Social media and English comp courses aren't the only places where people will argue over the Oxford comma or dependent clauses.

A Monmouth County woman's fight to clear her record of child abuse charges boiled down to the placement of a single punctuation mark in the text of the law.

The woman was arrested after getting drunk at the beach and nearly drowning while her toddler son watched. A decade later, she says she has turned her life around: She’s sober, counsels others struggling with substance abuse and has earned several degrees and professional credentials.

Yet the child endangerment charge she pleaded guilty to 11 years ago continues to haunt her — and will continue to do so for the foreseeable future because state law prevents her from getting the conviction expunged, judges ruled this week.

The woman’s appeal of the expungement denial drew the attention of the New Jersey chapter of the American Civil Liberties Union, which filed arguments on her behalf.

The appeal focused on the use of a comma in the 2016 expansion to the expungement law. The latest version of the law prevents record expungements involving certain crimes, including “endangering the welfare of a child by engaging in sexual conduct which would impair or debauch the morals of the child, or causing the child other harm.”

The woman — who is not named in the appellate decision in order to protect the privacy of her children — argued that because she was not accused of sexual misconduct, she should have been allowed to have this charge expunged.

She argued that the part of the sentence in the law that reads “causing the child other harm” was referring to sex crimes. The state Office of the Public Defender, which represented her on appeal, argued that the use of the comma made this part of the sentence a dependent clause.

A panel of three appellate judges rejected this argument.

Disputes over commas in the law have come up before in New Jersey courts. The appellate decision cites past decisions holding that the word “or” in a law “is considered a disjunctive particle indicating an alternative,” meaning that what comes after the comma is “distinct and separate.”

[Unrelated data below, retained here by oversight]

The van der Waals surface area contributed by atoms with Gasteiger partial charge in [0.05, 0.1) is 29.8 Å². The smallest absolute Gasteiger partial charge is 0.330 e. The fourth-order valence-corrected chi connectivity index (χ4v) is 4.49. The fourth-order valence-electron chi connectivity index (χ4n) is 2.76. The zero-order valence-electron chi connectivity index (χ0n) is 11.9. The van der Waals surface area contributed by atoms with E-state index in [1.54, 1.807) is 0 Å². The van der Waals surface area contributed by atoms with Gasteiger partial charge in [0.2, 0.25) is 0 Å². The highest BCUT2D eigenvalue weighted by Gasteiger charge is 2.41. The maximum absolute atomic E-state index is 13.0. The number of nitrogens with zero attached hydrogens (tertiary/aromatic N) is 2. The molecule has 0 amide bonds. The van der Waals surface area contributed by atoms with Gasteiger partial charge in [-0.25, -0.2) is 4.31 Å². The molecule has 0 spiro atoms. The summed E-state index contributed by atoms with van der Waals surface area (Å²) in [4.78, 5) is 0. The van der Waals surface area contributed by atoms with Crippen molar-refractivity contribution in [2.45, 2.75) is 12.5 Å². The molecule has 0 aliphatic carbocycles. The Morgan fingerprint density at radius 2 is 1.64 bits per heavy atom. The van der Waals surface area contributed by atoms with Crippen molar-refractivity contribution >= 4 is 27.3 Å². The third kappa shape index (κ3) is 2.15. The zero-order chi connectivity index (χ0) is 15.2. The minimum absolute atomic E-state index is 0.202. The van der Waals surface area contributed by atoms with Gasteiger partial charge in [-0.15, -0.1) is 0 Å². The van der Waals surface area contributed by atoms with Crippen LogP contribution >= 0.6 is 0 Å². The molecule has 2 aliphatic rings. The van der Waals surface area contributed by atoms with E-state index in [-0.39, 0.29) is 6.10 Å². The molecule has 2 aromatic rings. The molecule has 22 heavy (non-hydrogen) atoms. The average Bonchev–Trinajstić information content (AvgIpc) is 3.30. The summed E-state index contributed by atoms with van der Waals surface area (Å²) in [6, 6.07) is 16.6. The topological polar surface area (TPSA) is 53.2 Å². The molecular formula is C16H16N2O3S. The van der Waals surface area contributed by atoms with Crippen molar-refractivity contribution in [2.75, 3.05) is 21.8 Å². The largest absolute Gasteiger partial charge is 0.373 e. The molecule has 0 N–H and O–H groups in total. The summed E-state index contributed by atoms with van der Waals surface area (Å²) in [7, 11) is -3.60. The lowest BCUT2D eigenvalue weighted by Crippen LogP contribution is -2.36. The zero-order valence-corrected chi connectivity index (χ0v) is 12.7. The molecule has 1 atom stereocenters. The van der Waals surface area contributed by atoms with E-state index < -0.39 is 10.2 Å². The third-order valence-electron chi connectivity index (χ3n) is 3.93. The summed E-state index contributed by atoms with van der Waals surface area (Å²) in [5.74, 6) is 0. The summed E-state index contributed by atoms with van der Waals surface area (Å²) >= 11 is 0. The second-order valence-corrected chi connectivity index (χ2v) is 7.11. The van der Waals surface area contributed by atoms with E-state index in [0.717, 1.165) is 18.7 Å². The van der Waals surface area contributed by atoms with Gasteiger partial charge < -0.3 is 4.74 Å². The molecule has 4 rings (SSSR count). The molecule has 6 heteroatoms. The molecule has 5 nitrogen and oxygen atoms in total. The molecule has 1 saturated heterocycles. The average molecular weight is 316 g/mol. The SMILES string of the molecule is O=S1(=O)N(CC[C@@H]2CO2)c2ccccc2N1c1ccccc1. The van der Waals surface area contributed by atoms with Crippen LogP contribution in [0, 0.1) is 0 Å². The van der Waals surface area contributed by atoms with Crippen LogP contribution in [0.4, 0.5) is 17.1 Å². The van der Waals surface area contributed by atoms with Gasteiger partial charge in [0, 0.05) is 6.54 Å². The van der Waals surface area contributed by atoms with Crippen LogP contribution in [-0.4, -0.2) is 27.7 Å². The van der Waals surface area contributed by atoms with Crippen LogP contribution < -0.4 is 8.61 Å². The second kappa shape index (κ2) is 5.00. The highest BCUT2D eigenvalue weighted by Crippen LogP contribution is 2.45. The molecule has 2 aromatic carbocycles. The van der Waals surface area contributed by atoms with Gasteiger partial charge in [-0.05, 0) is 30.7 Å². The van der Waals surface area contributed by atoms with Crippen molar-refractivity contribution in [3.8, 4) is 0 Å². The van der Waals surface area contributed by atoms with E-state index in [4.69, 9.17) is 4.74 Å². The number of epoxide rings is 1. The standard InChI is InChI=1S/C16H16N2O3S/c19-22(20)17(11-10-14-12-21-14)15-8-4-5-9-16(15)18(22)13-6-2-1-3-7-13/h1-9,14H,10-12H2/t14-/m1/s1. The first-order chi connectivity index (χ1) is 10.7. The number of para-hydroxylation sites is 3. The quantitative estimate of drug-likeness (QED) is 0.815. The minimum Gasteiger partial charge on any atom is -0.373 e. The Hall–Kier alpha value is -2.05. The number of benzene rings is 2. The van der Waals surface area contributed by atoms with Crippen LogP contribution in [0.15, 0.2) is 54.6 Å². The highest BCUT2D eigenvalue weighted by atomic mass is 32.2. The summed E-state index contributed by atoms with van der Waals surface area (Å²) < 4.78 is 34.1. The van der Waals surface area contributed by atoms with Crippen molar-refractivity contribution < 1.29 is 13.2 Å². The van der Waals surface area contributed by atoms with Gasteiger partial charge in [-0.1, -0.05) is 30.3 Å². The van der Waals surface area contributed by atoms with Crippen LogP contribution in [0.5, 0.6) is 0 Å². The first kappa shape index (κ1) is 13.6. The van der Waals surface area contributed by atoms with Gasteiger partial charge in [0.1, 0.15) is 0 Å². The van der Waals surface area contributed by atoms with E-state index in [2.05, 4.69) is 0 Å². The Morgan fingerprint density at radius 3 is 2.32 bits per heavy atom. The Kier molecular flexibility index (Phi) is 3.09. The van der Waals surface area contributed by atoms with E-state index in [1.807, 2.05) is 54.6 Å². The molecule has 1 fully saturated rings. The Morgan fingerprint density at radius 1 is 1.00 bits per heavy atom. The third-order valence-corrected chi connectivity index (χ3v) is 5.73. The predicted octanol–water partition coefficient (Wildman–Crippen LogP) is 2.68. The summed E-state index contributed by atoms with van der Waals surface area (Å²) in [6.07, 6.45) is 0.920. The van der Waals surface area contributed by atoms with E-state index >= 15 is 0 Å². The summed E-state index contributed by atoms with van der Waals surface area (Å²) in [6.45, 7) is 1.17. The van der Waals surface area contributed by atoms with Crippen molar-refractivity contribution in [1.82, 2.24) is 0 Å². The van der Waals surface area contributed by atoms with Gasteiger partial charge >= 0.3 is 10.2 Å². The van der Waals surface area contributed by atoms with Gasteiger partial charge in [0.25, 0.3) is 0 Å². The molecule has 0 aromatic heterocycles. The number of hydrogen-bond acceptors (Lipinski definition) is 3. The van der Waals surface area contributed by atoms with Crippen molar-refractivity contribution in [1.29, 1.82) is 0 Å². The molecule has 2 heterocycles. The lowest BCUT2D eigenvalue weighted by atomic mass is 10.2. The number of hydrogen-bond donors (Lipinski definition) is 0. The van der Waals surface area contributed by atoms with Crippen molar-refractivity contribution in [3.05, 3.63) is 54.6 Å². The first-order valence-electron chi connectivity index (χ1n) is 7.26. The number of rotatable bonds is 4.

In other words, child endangerment crimes involving sex cannot be expunged just as child endangerment crimes involving “other harm” cannot be expunged.

The judges also pointed out that if lawmakers had wanted to exclude certain parts of the child endangerment law from the expungement ban, they would have specified it.

In 2006, the Division of Youth and Family Services removed the woman’s four children and gave their father custody. She was allowed two hours a week of supervised visits. It was during one of these visits that the woman got drunk and had to be rescued from the ocean while her 3-year-old son waded in knee-deep water.

She was arrested and charged with second-degree child endangerment, public intoxication and possession of an open container of alcohol. She pleaded guilty in 2008 to third-degree child endangerment and received five years of probation in Drug Court.

Since then, she has earned a master’s degree in clinical mental health and obtained licenses in real estate and professional drug and alcohol counseling. She also is a sponsor at Alcoholics Anonymous and Narcotics Anonymous.

She tried to get her record expunged because it was preventing her from getting a job with an insurance company or becoming an independent contractor with a real estate firm.

In the end, while the judges found that the woman had "admirably transformed her life,” they concluded that her “achievements cannot override the unambiguous expungement statute.”

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Sergio Bichao is deputy digital editor at New Jersey 101.5. Send him news tips: Call 609-359-5348 or email

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